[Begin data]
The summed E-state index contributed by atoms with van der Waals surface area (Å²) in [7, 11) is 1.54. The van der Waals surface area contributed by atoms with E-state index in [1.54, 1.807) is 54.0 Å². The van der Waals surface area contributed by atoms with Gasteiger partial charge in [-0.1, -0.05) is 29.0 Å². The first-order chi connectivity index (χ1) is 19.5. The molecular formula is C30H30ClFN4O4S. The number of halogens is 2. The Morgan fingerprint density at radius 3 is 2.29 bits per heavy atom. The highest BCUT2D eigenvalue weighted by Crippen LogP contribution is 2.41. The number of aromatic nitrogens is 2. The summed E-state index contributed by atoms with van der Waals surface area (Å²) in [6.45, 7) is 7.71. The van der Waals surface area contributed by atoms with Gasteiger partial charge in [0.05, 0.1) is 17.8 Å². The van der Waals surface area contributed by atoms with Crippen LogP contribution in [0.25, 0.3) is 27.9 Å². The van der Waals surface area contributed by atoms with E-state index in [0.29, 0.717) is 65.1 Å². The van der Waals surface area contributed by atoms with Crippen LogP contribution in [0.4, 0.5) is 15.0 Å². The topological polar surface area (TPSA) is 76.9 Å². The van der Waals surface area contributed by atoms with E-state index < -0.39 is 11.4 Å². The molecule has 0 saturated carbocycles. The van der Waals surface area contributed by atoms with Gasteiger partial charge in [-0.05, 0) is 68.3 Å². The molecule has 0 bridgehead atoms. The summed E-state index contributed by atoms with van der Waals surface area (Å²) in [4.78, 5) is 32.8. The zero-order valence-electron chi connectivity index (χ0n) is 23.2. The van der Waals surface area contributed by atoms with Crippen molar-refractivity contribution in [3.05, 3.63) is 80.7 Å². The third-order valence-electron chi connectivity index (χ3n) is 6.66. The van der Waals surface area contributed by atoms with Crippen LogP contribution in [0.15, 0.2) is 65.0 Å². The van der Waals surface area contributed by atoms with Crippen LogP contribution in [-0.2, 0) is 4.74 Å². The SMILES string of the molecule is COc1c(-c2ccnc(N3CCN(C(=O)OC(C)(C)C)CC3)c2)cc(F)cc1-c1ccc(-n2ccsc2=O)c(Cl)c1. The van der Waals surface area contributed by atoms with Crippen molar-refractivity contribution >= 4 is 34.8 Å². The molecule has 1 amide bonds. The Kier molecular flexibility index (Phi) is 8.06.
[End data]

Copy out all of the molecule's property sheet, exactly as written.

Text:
The summed E-state index contributed by atoms with van der Waals surface area (Å²) in [7, 11) is 1.54. The van der Waals surface area contributed by atoms with E-state index in [1.54, 1.807) is 54.0 Å². The van der Waals surface area contributed by atoms with Gasteiger partial charge in [-0.1, -0.05) is 29.0 Å². The first-order chi connectivity index (χ1) is 19.5. The molecular formula is C30H30ClFN4O4S. The number of halogens is 2. The Morgan fingerprint density at radius 3 is 2.29 bits per heavy atom. The highest BCUT2D eigenvalue weighted by Crippen LogP contribution is 2.41. The number of aromatic nitrogens is 2. The summed E-state index contributed by atoms with van der Waals surface area (Å²) in [6.45, 7) is 7.71. The van der Waals surface area contributed by atoms with Gasteiger partial charge in [0.05, 0.1) is 17.8 Å². The van der Waals surface area contributed by atoms with Crippen LogP contribution in [0.25, 0.3) is 27.9 Å². The van der Waals surface area contributed by atoms with E-state index in [0.29, 0.717) is 65.1 Å². The van der Waals surface area contributed by atoms with Crippen LogP contribution in [0.4, 0.5) is 15.0 Å². The topological polar surface area (TPSA) is 76.9 Å². The van der Waals surface area contributed by atoms with E-state index < -0.39 is 11.4 Å². The molecule has 0 saturated carbocycles. The van der Waals surface area contributed by atoms with Gasteiger partial charge in [-0.05, 0) is 68.3 Å². The molecule has 0 bridgehead atoms. The summed E-state index contributed by atoms with van der Waals surface area (Å²) in [4.78, 5) is 32.8. The zero-order valence-electron chi connectivity index (χ0n) is 23.2. The van der Waals surface area contributed by atoms with Crippen molar-refractivity contribution in [3.05, 3.63) is 80.7 Å². The third-order valence-electron chi connectivity index (χ3n) is 6.66. The van der Waals surface area contributed by atoms with Crippen LogP contribution in [0.15, 0.2) is 65.0 Å². The van der Waals surface area contributed by atoms with Crippen LogP contribution in [-0.2, 0) is 4.74 Å². The SMILES string of the molecule is COc1c(-c2ccnc(N3CCN(C(=O)OC(C)(C)C)CC3)c2)cc(F)cc1-c1ccc(-n2ccsc2=O)c(Cl)c1. The van der Waals surface area contributed by atoms with Crippen molar-refractivity contribution >= 4 is 34.8 Å². The molecule has 1 amide bonds. The Kier molecular flexibility index (Phi) is 8.06.